Tax credits could be more advantageous to one set ofproviders or technologies than another. Does it reallymake sense to try to "wire America" once again when morecost-effective wireless technologies might prove superior overtime? This is not an argument for an industry policy favoringwireless providers and technologies, rather, it is warning aboutthe unintended consequences of providing tax credits at a time whenwireline providers and technologies are likely to be thepolitically favored technology in the short-term.
Tax credits could become an expensive and perpetualWashington entitlement program similar to previousindustry subsidy schemes such as the Rural Utilities Service (RUS).Spawned during the New Deal to electrify America (a taskaccomplished by the mid-1950s), the Rural ElectrificationAdministration (REA) lives on, albeit with a new name and mission.Today the RUS is already offering broadband loans to telecomproviders. The new broadband tax credit proposal will simply pileanother, and potentially more expensive, burden on the Americantaxpayer.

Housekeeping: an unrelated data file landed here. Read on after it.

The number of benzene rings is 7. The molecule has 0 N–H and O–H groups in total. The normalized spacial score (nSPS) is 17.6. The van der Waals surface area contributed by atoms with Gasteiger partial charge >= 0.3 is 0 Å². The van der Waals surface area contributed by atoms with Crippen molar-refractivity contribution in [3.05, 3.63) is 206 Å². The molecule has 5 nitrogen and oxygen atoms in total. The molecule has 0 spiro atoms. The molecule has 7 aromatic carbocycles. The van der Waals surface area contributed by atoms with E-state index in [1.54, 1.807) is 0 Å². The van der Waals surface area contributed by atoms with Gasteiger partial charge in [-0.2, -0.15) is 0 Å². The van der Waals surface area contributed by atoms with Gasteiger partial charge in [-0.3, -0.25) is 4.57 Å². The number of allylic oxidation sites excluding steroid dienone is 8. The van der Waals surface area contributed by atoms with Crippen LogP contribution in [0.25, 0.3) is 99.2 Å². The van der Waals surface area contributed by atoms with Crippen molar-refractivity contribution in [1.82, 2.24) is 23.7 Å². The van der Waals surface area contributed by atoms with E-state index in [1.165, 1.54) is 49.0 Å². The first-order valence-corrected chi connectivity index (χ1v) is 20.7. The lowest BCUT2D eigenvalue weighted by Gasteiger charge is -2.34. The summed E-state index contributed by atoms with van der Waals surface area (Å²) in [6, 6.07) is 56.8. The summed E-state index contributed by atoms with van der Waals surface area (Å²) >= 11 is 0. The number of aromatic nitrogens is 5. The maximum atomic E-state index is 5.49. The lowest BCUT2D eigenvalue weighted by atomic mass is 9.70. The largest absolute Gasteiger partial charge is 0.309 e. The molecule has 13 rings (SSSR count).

Tax credits will politicize a dynamic industryby allowing federal regulators to become more involved in howbroadband services are provided. By inviting the feds to act as amarket facilitator, the industry runs the risk of being subjectedto greater bureaucratic micromanagement since that which governmentsubsidizes it often ends up regulating too. Broadband tax creditsmight eventually lead to a wide array of concurrent regulatoryrequirements such as broadband "build-out" requirements ortimetables, which have already been proposed in conjunction withother broadband bills. It is not hard to imagine that suchtinkering with the daily affairs of industry might become morecommonplace if Washington starts subsidizing broadbanddeployment.
That explains why T.J. Rodgers, president and CEO of CypressSemiconductor, has cautioned the high-tech industry about"normalizing relations" with Washington, D.C. As Rodgers says, "Thepolitical scene in Washington is antithetical to the core valuesthat drive our success in the international marketplace and risksconverting entrepreneurs into statist businessmen." The high-techsector should think twice before entering into this pact withWashington. The allure of broadband tax credits may seem too goodto pass up, but as with any deal with the Devil, there'll be hellto pay once the honeymoon is over.